Are Artificial Sweeteners Good Alternatives?
By Debra Nessel, RD, CDE, Torrance Memorial Medical Center
Artificial sweeteners are chemical or natural compounds which offer the
sweetness of sugar with negligible calories and zero carbohydrates. When
added to food products or marketed as a food, artificial sweeteners have
undergone rigorous safety testing to gain approval by the Food and Drug
Administration (FDA). The FDA also establishes safe consumption levels,
or Acceptable Daily Intakes (ADI), for sweeteners. Common artificial sweeteners include:
Saccharin is the oldest, hitting the market in 1977. It is still in use today under
the brand name SWEET’N LOW®and the diet soft drink TaB®.
While the FDA does not limit its use in pregnancy and considers it safe,
your Torrance Memorial diabetes educators discourage the use of this product
during pregnancy and breastfeeding because saccharin can cross the placenta
and can enter breastmilk.
Aspartame has been on the market since 1981. It is found in Equal® and NutraSweet®.
Aspartame breaks down into two amino acids in the body–phenylalanine
and aspartic acid. We get these amino acids from other foods such as milk.
People with a rare genetic disorder called phenylketonuria (PKU) should
not consume any food containing Aspartame because phenylalanine must be
limited in PKU. Aspartame is commonly used in diet soft drinks and some
foods such as light yogurts.
Acesulfame potassium (often called acesulfame K) was approved for use by the FDA in 1988. It
has a slightly bitter taste and is often blended with other artificial
sweeteners in beverages and foods. It is sold under the names Sunett®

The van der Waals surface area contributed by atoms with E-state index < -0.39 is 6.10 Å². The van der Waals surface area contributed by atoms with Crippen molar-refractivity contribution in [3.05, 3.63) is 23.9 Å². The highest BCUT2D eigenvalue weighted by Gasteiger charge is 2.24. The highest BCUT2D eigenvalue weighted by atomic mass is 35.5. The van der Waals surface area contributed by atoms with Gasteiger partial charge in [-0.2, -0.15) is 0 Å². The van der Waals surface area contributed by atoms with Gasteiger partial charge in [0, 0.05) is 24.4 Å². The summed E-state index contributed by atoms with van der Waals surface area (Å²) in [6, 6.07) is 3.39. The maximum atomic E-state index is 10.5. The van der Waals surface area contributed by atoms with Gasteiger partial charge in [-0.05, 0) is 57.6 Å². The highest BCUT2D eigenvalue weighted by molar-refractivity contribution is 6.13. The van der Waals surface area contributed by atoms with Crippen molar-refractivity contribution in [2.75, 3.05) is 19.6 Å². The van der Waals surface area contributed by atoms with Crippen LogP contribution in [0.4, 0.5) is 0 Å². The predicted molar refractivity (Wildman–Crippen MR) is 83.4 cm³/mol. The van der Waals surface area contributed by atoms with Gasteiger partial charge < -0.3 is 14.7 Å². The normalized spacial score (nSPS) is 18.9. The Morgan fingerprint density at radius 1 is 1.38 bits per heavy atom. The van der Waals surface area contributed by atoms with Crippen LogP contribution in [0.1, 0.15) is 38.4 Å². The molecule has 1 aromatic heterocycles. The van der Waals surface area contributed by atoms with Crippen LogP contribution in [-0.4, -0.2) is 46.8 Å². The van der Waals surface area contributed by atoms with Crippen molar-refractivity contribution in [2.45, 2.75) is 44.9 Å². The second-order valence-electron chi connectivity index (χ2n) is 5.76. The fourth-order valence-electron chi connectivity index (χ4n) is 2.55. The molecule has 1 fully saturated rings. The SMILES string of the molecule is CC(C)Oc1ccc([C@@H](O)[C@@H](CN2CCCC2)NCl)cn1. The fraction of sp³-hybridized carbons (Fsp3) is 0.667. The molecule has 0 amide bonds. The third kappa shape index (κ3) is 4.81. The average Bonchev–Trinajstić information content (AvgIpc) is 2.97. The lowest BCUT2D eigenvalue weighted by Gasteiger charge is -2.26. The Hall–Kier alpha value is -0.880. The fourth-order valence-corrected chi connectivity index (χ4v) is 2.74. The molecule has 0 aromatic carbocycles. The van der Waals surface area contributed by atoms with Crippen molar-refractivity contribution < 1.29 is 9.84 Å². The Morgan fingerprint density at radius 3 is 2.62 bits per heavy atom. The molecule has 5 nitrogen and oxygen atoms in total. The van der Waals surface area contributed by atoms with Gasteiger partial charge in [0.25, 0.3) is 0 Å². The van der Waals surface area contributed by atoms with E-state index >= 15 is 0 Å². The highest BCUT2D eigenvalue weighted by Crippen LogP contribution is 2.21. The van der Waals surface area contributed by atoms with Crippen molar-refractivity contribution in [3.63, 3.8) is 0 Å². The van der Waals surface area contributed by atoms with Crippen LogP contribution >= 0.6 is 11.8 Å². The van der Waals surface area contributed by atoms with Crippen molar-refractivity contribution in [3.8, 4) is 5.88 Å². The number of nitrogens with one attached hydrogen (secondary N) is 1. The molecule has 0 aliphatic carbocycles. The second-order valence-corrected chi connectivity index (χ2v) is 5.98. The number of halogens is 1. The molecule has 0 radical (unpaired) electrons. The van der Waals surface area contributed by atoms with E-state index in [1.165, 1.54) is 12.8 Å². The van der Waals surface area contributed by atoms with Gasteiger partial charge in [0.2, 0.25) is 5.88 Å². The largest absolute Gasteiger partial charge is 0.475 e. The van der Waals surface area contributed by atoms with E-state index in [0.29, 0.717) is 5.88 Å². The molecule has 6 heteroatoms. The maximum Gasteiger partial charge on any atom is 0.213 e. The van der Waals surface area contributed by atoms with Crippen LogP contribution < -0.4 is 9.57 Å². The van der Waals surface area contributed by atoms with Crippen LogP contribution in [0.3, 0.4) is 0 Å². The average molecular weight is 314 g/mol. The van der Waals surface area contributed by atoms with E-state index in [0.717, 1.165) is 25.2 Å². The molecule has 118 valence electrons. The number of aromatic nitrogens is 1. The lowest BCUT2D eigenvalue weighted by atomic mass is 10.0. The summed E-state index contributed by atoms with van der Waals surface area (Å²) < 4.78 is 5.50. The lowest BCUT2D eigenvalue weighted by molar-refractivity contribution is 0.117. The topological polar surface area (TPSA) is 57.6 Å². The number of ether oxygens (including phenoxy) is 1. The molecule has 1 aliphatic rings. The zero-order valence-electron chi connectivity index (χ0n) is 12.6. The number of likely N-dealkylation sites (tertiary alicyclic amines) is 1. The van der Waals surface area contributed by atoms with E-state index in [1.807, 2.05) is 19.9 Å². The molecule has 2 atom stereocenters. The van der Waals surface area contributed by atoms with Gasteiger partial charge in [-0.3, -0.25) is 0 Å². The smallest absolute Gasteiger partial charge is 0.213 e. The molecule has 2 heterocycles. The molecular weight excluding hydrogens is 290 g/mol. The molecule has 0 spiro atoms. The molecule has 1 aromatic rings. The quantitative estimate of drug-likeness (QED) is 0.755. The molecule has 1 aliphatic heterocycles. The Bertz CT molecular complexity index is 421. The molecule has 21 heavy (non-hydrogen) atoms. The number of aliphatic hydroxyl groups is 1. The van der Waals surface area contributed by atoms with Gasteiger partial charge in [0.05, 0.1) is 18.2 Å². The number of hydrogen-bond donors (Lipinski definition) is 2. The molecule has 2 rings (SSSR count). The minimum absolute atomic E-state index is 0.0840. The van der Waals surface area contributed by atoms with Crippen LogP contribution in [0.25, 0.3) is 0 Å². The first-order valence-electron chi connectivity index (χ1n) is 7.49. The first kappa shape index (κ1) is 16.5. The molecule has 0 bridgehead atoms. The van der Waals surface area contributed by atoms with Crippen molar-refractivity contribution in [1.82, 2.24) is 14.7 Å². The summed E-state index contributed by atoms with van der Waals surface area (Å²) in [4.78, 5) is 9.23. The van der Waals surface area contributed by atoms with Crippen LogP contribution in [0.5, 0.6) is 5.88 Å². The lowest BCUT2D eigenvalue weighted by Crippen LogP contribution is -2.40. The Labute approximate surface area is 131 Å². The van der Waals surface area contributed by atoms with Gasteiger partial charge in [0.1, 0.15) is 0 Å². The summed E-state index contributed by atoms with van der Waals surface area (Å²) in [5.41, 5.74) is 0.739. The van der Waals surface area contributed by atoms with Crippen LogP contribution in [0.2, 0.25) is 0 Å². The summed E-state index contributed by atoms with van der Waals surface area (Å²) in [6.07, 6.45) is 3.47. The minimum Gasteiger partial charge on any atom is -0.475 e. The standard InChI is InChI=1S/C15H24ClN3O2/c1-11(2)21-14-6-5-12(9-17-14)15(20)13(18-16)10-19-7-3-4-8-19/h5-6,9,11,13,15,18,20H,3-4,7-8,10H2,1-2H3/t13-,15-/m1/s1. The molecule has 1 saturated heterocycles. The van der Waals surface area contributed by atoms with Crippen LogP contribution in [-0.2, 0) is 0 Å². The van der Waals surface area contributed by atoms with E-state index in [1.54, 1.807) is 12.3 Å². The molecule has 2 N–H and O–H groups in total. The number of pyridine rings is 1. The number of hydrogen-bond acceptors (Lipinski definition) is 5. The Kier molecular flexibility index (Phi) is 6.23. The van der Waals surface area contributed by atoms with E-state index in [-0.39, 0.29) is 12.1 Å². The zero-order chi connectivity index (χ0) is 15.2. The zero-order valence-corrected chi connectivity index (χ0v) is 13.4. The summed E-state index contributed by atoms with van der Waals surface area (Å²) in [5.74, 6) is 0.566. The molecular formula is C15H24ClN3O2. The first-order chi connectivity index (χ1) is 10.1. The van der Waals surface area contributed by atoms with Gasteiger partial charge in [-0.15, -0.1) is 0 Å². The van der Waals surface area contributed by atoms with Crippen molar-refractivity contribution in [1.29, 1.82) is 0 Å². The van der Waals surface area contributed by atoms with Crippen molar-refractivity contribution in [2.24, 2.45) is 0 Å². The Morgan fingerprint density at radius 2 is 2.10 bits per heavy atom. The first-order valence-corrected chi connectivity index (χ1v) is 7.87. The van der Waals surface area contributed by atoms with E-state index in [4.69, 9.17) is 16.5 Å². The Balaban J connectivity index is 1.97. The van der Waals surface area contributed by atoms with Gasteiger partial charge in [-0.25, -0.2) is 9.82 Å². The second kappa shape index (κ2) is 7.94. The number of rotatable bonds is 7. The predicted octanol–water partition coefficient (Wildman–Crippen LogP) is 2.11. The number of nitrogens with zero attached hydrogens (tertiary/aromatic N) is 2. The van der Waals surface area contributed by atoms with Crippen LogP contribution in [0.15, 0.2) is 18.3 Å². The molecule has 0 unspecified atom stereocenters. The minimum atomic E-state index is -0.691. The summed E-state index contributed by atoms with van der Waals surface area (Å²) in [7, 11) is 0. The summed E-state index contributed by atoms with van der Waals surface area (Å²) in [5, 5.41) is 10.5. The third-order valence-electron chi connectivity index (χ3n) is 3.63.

and Sweet One®. Acesulfame K crosses the placenta during pregnancy.
Sucralose entered the marketplace in 1998 under the brand Splenda. It is stable under
heat and therefore can be used in baking. Only about 25 percent of the
Splenda enters the blood stream and most stays in the intestinal tract
and is excreted in feces.
Stevia is the only sweetener that is not synthetically produced. It is derived
from the leaves of an herb found in Brazil and Paraguay that is related
to the daisy plant. Stevia was recognized as safe by the FDA in 2008.
It is found in products such as Sprite®, Truvia®, Pure Via™,
OnlySweet™ and Stevia Extract in the Raw®. Some studies have
shown a positive effect of Stevia on blood glucose while other research
Stevia is also sold as a dietary supplement, which is not FDA approved.
At high doses, stevia can cause interactions with insulin and blood pressure
medications and cause headaches, dizziness and diarrhea. Your Torrance
Memorial diabetes educators do not advise the use of stevia as a dietary
supplement at this time. It may be used in moderation as a sweetener.
Currently there is not enough evidence to make recommendations about the
use of stevia during pregnancy.
Whether non-nutritive sweeteners are safe depends on your definition of
safe. Studies leading to FDA approval have ruled out cancer risk, for
the most part. However, those studies were done using far smaller amounts
of diet soda than the 24 ounces a day consumed by many people who drink
diet soda. We really don’t know what effect large amounts of these
chemicals will have over many years.
While it is commonly accepted that people with diabetes can use artificial
sweeteners without them raising blood glucose levels, often people wonder
whether the sweeteners are completely harmless. At Torrance Memorial,
our diabetes educators encourage our clients to use moderation with the
sweeteners (1-2 servings/day or less) and to try to select foods as close
to nature’s source as possible. It would also be best for diabetic
and pre-diabetic patients to avoid honey, agave nectar, and high fructose
corn syrup. The primary goal for these patients is to maintain glucose
control, so these sugars and the food items they are added to may cause